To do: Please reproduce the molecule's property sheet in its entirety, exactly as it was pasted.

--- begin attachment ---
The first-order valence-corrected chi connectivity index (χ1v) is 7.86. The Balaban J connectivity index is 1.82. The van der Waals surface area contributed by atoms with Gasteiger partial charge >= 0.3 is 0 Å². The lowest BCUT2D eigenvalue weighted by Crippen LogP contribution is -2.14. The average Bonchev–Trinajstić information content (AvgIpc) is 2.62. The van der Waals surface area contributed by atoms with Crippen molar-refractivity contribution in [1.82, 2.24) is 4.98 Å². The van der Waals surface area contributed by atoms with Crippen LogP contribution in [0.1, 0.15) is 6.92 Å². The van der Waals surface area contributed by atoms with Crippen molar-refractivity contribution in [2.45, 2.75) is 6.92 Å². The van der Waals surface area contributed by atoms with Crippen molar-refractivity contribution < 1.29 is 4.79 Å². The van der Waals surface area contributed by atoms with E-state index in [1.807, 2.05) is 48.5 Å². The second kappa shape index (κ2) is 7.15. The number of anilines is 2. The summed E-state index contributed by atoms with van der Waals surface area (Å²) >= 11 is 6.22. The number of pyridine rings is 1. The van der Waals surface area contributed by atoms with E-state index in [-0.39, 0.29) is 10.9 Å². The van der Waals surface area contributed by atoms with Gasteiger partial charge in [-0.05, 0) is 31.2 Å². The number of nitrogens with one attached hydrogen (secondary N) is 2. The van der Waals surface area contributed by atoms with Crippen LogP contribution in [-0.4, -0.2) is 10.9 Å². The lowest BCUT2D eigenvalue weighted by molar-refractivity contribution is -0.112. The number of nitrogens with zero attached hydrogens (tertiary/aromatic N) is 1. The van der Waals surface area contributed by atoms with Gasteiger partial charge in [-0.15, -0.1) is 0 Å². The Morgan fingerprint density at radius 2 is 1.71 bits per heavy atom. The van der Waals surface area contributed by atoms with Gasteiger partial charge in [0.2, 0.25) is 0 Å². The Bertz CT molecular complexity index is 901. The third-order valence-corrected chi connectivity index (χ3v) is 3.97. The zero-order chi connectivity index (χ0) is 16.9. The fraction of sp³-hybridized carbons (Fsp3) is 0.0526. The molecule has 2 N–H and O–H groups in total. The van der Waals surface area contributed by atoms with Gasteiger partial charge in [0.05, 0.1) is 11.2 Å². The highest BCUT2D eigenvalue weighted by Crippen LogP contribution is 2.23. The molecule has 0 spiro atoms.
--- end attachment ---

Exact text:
The first-order valence-corrected chi connectivity index (χ1v) is 7.86. The Balaban J connectivity index is 1.82. The van der Waals surface area contributed by atoms with Gasteiger partial charge >= 0.3 is 0 Å². The lowest BCUT2D eigenvalue weighted by Crippen LogP contribution is -2.14. The average Bonchev–Trinajstić information content (AvgIpc) is 2.62. The van der Waals surface area contributed by atoms with Crippen molar-refractivity contribution in [1.82, 2.24) is 4.98 Å². The van der Waals surface area contributed by atoms with Crippen LogP contribution in [0.1, 0.15) is 6.92 Å². The van der Waals surface area contributed by atoms with Crippen molar-refractivity contribution in [2.45, 2.75) is 6.92 Å². The van der Waals surface area contributed by atoms with Crippen molar-refractivity contribution < 1.29 is 4.79 Å². The van der Waals surface area contributed by atoms with E-state index in [1.807, 2.05) is 48.5 Å². The second kappa shape index (κ2) is 7.15. The number of anilines is 2. The summed E-state index contributed by atoms with van der Waals surface area (Å²) >= 11 is 6.22. The number of pyridine rings is 1. The van der Waals surface area contributed by atoms with E-state index in [-0.39, 0.29) is 10.9 Å². The van der Waals surface area contributed by atoms with Gasteiger partial charge in [-0.05, 0) is 31.2 Å². The number of nitrogens with one attached hydrogen (secondary N) is 2. The van der Waals surface area contributed by atoms with Crippen LogP contribution in [-0.4, -0.2) is 10.9 Å². The lowest BCUT2D eigenvalue weighted by molar-refractivity contribution is -0.112. The number of nitrogens with zero attached hydrogens (tertiary/aromatic N) is 1. The van der Waals surface area contributed by atoms with Gasteiger partial charge in [-0.15, -0.1) is 0 Å². The Morgan fingerprint density at radius 2 is 1.71 bits per heavy atom. The van der Waals surface area contributed by atoms with Gasteiger partial charge in [0.2, 0.25) is 0 Å². The Bertz CT molecular complexity index is 901. The third-order valence-corrected chi connectivity index (χ3v) is 3.97. The zero-order chi connectivity index (χ0) is 16.9. The fraction of sp³-hybridized carbons (Fsp3) is 0.0526. The molecule has 2 N–H and O–H groups in total. The van der Waals surface area contributed by atoms with Gasteiger partial charge in [0.05, 0.1) is 11.2 Å². The highest BCUT2D eigenvalue weighted by Crippen LogP contribution is 2.23. The molecule has 0 spiro atoms.